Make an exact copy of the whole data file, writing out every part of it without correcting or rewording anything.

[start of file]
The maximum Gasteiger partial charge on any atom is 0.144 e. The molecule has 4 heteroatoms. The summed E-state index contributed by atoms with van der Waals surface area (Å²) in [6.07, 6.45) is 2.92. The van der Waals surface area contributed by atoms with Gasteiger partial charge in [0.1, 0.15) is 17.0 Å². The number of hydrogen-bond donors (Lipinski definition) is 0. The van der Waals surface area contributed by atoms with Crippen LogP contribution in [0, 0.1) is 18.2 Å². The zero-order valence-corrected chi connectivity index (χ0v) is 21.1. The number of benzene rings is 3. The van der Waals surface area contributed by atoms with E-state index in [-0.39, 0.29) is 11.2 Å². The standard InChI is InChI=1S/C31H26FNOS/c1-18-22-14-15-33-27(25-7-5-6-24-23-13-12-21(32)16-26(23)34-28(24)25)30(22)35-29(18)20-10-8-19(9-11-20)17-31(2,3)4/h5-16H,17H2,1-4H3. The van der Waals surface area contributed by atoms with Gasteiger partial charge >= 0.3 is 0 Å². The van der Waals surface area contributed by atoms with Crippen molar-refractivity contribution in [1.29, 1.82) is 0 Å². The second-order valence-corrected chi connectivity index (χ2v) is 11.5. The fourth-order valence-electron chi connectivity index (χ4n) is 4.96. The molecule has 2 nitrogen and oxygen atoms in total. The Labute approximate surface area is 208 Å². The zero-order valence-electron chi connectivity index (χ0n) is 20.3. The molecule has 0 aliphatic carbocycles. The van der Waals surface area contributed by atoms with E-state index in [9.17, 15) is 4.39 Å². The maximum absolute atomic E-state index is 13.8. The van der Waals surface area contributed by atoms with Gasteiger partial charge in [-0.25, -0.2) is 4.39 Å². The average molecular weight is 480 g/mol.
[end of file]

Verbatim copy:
The maximum Gasteiger partial charge on any atom is 0.144 e. The molecule has 4 heteroatoms. The summed E-state index contributed by atoms with van der Waals surface area (Å²) in [6.07, 6.45) is 2.92. The van der Waals surface area contributed by atoms with Gasteiger partial charge in [0.1, 0.15) is 17.0 Å². The number of hydrogen-bond donors (Lipinski definition) is 0. The van der Waals surface area contributed by atoms with Crippen LogP contribution in [0, 0.1) is 18.2 Å². The zero-order valence-corrected chi connectivity index (χ0v) is 21.1. The number of benzene rings is 3. The van der Waals surface area contributed by atoms with E-state index in [-0.39, 0.29) is 11.2 Å². The standard InChI is InChI=1S/C31H26FNOS/c1-18-22-14-15-33-27(25-7-5-6-24-23-13-12-21(32)16-26(23)34-28(24)25)30(22)35-29(18)20-10-8-19(9-11-20)17-31(2,3)4/h5-16H,17H2,1-4H3. The van der Waals surface area contributed by atoms with Gasteiger partial charge >= 0.3 is 0 Å². The van der Waals surface area contributed by atoms with Crippen molar-refractivity contribution in [1.29, 1.82) is 0 Å². The second-order valence-corrected chi connectivity index (χ2v) is 11.5. The fourth-order valence-electron chi connectivity index (χ4n) is 4.96. The molecule has 2 nitrogen and oxygen atoms in total. The Labute approximate surface area is 208 Å². The zero-order valence-electron chi connectivity index (χ0n) is 20.3. The molecule has 0 aliphatic carbocycles. The van der Waals surface area contributed by atoms with E-state index in [9.17, 15) is 4.39 Å². The maximum absolute atomic E-state index is 13.8. The van der Waals surface area contributed by atoms with Gasteiger partial charge in [-0.25, -0.2) is 4.39 Å². The average molecular weight is 480 g/mol.